Dark and Light modes
Dark and light modes within Windows 10 aren't strictly part of the Fluent Design System, however, they are big enough design choices that it's worth mentioning here. By default, Microsoft sets "light" as the default mode for Windows 10, which is interesting because Microsoft's light mode for Windows 10 is inconsistent. Light mode still features a dark Start, Taskbar and Action Center, which look out of place in light mode.
In regards to dark mode, Microsoft is finally getting around to adding a dark mode to the File Explore and context menus, meaning dark mode is finally a lot more consistent when enabled. It's still not perfect, with lots of inbox apps using their own shades of dark, making things feel inconsistent. Hopefully Microsoft can get around to unifying the shades of dark soon.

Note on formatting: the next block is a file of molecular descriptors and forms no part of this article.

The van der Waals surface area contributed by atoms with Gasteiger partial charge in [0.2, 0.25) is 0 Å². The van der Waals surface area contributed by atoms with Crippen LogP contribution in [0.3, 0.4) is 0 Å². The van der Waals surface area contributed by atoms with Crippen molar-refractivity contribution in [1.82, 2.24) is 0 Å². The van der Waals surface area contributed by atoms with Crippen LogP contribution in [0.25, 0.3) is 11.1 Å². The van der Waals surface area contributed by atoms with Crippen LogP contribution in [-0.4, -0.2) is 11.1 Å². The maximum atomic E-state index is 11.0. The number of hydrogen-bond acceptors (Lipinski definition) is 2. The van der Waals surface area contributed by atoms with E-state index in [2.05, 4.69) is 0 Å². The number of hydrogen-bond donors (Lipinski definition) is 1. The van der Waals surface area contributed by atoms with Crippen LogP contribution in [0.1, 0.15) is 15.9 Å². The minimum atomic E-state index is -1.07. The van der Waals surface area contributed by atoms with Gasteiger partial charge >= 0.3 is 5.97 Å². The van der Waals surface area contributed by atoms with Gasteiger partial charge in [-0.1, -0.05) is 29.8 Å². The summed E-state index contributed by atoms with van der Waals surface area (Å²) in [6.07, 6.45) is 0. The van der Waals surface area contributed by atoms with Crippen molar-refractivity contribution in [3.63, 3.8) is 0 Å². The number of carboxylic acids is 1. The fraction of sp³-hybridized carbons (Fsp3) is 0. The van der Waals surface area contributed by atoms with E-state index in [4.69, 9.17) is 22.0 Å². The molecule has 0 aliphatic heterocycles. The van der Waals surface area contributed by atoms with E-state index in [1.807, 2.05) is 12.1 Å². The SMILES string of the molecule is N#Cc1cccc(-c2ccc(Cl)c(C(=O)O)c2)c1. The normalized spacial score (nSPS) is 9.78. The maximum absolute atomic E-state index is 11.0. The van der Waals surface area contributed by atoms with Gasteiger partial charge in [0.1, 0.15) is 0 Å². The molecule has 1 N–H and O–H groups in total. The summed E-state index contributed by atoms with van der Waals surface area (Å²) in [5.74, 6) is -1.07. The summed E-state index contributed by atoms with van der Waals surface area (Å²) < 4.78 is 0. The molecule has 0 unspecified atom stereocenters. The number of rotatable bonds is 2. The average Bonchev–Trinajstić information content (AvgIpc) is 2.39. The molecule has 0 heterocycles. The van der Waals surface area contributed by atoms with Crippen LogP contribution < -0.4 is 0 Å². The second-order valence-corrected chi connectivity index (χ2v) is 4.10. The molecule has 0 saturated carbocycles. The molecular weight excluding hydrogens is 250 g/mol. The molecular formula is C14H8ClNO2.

Fluent Design is an ongoing journey
The implementations of Fluent Design began with the Fall Creators Update, but we're far from it being complete. Microsoft was very clear that its new design language is a journey that will take several releases to fully realize. The Fall Creators Update is technically the second step in that journey, with the first step being the Creators Update that was released in early 2017. This means Redstone 4 and Redstone 5 will continue to see Fluent Design improvements.
One of Windows 10's weak points is definitely its design language, but with Fluent Design that's starting to change. There's a lot to Windows, and Fluent Design is being slowly implemented across the OS. If there's something you've noticed that I missed, please let me know. So far, the work Microsoft has done with the latest Redstone 4 preview builds is fantastic, and I can't wait to see it continue to evolve.
Updated June 11 2018: We updated this post to detail Microsoft's recent progress in bringing Fluent Design to Windows 10.
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Zac Bowden is a Senior Editor at Windows Central. Bringing you exclusive coverage into the world of Windows on PCs, tablets, phones, and more. Also an avid collector of rare Microsoft prototype devices! Keep in touch on Twitter: @zacbowden.